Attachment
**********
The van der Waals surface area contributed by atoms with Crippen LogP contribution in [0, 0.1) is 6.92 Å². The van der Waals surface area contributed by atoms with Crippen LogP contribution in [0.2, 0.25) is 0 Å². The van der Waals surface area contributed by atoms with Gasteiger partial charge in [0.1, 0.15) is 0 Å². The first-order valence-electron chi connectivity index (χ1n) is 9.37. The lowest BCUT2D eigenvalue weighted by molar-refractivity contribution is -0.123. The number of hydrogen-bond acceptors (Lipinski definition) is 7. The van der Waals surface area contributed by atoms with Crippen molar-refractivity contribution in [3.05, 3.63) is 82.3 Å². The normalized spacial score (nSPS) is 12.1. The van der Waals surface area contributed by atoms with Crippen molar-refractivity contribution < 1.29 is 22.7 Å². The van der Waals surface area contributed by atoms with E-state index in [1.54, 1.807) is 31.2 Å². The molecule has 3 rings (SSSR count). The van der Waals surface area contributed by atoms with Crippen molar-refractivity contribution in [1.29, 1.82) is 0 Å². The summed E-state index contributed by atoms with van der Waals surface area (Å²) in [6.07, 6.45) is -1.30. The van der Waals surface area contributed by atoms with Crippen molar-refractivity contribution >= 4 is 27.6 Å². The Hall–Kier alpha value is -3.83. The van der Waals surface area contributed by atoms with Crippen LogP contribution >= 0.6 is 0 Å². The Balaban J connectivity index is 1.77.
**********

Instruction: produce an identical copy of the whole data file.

The van der Waals surface area contributed by atoms with Crippen LogP contribution in [0, 0.1) is 6.92 Å². The van der Waals surface area contributed by atoms with Crippen LogP contribution in [0.2, 0.25) is 0 Å². The van der Waals surface area contributed by atoms with Gasteiger partial charge in [0.1, 0.15) is 0 Å². The first-order valence-electron chi connectivity index (χ1n) is 9.37. The lowest BCUT2D eigenvalue weighted by molar-refractivity contribution is -0.123. The number of hydrogen-bond acceptors (Lipinski definition) is 7. The van der Waals surface area contributed by atoms with Crippen molar-refractivity contribution in [3.05, 3.63) is 82.3 Å². The normalized spacial score (nSPS) is 12.1. The van der Waals surface area contributed by atoms with Crippen molar-refractivity contribution < 1.29 is 22.7 Å². The van der Waals surface area contributed by atoms with E-state index in [1.54, 1.807) is 31.2 Å². The molecule has 3 rings (SSSR count). The van der Waals surface area contributed by atoms with Crippen molar-refractivity contribution in [1.29, 1.82) is 0 Å². The summed E-state index contributed by atoms with van der Waals surface area (Å²) in [6.07, 6.45) is -1.30. The van der Waals surface area contributed by atoms with Crippen molar-refractivity contribution >= 4 is 27.6 Å². The Hall–Kier alpha value is -3.83. The van der Waals surface area contributed by atoms with Crippen LogP contribution >= 0.6 is 0 Å². The Balaban J connectivity index is 1.77.